Hope in God’s mercy gave Moses courage to appeal his case. But it also empowered him to take NO. And hope in God’s future grace allowed him to transcend his disappointment and stay faithful in all God’s house. 

His exact response to the divine NO is not explicit. But read to the end of Deuteronomy, and you’ll find it. Moses finished strong. He encouraged, warned, blessed the 12 tribes without a hint of rancor.

Hear his love for the Lord who denied, for the people who provoked, in his last words:

“The LORD came from Sinai…he came from the ten thousands of holy ones, with flaming fire at his right hand. Yes, he loved his people, all his holy ones were in his hand; so they followed in your steps receiving direction from you, when Moses commanded us a law…Happy are you, O Israel! Who is like you, a people saved by the LORD, the shield of your help, and the sword of your triumph!” (Deuteronomy 33:2-3, 29)

Then, the very day he delivered that stirring speech,

Moses went up from the plains of Moab…and the LORD showed him all the land. And the LORD said to him, “This is the land of which I swore to Abraham, to Isaac, and to Jacob…I have let you see it with your eyes, but you shall not go over there.” So Moses the servant of the LORD died there in the land of Moab, according to the word of the Lord. (Deuteronomy 34:1, 4-5)

Say, do you know who buried Moses?

  He [God] buried him in the valley in the land of Moab… 
Deuteronomy 34:9

Addendum: Not so fast, you say. Not all asking is meek and submissive. I agree.  I can think of at least two types of requests that are not inspired by faith, not full of hope, and certainly not meek.

1. Foolish people make bold requests. Like, when, on a whim, Son A asks,

Mom, could I just have $150 for a Millennium Falcon Lego set?  I really like it.

 Or off-handedly, Son B, asks,

Could I pleeeease have another [third] bowl of Caramel Sea Salt Truffle ice cream for dessert dessert dessert?

Silly, not meek. And not of faith. Sons A and B didn’t honestly think Mom would deliver. Or foolish because they don’t really know what they’re asking.  Like when James and John’s mom asked if her boys could sit beside Jesus in his kingdom.
2. Presumptuous people also ask favors. They assume. Their requests are demands, and may be disguised by tag questions.

You don’t mind watching the kids, do you?  or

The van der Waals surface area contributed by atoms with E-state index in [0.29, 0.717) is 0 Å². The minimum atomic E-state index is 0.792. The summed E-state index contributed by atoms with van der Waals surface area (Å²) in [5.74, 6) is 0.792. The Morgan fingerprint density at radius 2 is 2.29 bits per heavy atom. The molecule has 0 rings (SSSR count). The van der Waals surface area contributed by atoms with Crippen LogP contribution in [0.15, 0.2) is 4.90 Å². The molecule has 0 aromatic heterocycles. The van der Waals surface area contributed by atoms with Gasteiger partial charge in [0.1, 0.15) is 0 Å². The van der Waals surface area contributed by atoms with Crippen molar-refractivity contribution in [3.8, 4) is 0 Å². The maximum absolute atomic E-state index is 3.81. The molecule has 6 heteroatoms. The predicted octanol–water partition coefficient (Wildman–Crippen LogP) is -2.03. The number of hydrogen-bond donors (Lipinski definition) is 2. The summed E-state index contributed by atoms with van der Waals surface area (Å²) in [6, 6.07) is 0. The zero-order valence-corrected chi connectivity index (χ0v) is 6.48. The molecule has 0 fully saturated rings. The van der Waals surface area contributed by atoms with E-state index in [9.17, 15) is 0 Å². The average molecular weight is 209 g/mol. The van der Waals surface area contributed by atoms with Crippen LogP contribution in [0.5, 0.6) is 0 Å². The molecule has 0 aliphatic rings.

You wouldn’t mind if we borrowed your tent [canoe, camper], would you? or

You can read this book before book club, can’t you? (Guilty as charged.)

And so submissive requests morph into brash entitlement. Like Rachel envying Leah’s fertility. Give me children or I’ll die, she told JacobNot so meek.
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Moses and Mike

Meekness is a lens to view the world and the Word. I saw two powerful portraits of it in the last 24 hours: Mike and Moses.

Mike and his wife have been family friends for almost three decades. They attended my graduation party and our wedding ceremony. They even babysat baby Sam as I sat in on church meetings.

Last year, Mike’s progressing ALS mandated a big move. He and his wife relocated a full day’s drive from southeastern Wisconsin to live near their daughter.

My parents went to visit Mike and his wife in western Iowa last weekend.  Mom and Dad stopped by a day later.

How is Mike doing?  I wondered.

 Dad didn’t use the word meekness in his answer, but he described it to a tee.

“Mike is getting weaker. He always uses his wheelchair now. He’s got a lift when he needs it. Mike welcomes each new limitation.”  

He paused a moment, reflecting.

“I think he takes them as a sort of adventure. He sees God’s gracious hand at work in the deal they found on a mobility van, the grand view they have of a huge cornfield. And Diane has the walk in closet she never had in WI.”  

Mike has been and remains a consummate gentleman.  And he maintains his sense of humor.

“My eating isn’t a pretty sight,” he told my parents before lunch on Sunday.  

His left hand gently pummeled the top of the fork in his right hand. The extra force was needed to impale his chicken.

God’s strength, perfected in Mike’s meekness.

This morning Moses’ meekness was on display. A few chapters in the book of Numbers gave ample evidence for his “meekest man” moniker (see Numbers 12:3).

1. After nearly a year at Sinai the cloud lifted from over the tabernacle. Finally, the tribes can set out by companies, Judah first. At this point, Moses asks his brother-in-law to come along. Hobab refuses. Mr. Meek doesn’t drop it. His Midianite relative knows the lay of the wilderness land better than he. Moses knows he needs help and he’s not too proud to ask.

Please do not leave us, for you know where we should camp in the wilderness, and you will serve as eyes for us. And if you do go with us, whatever good the Lord will do to us, the same will we do to you. (Numbers 10:31-32)

The meek ask for help. And you

2. Now he’s got Hobab as a trusty scout. But the burden of the Israelites weighs heavy. Moses knows his weakness and asks for help again. God answers in wondrous fashion: as they are assembled at the tent of meeting, some of Moses’ Spirit is placed on 70 elders.  As evidence of this divine gift, the men prophecy.

Meanwhile, back at camp and out of the sacred environs, Eldad and Medad also prophecy. This arouses Joshua’s jealousy. He tells Moses to stop them! (Numbers 11:28)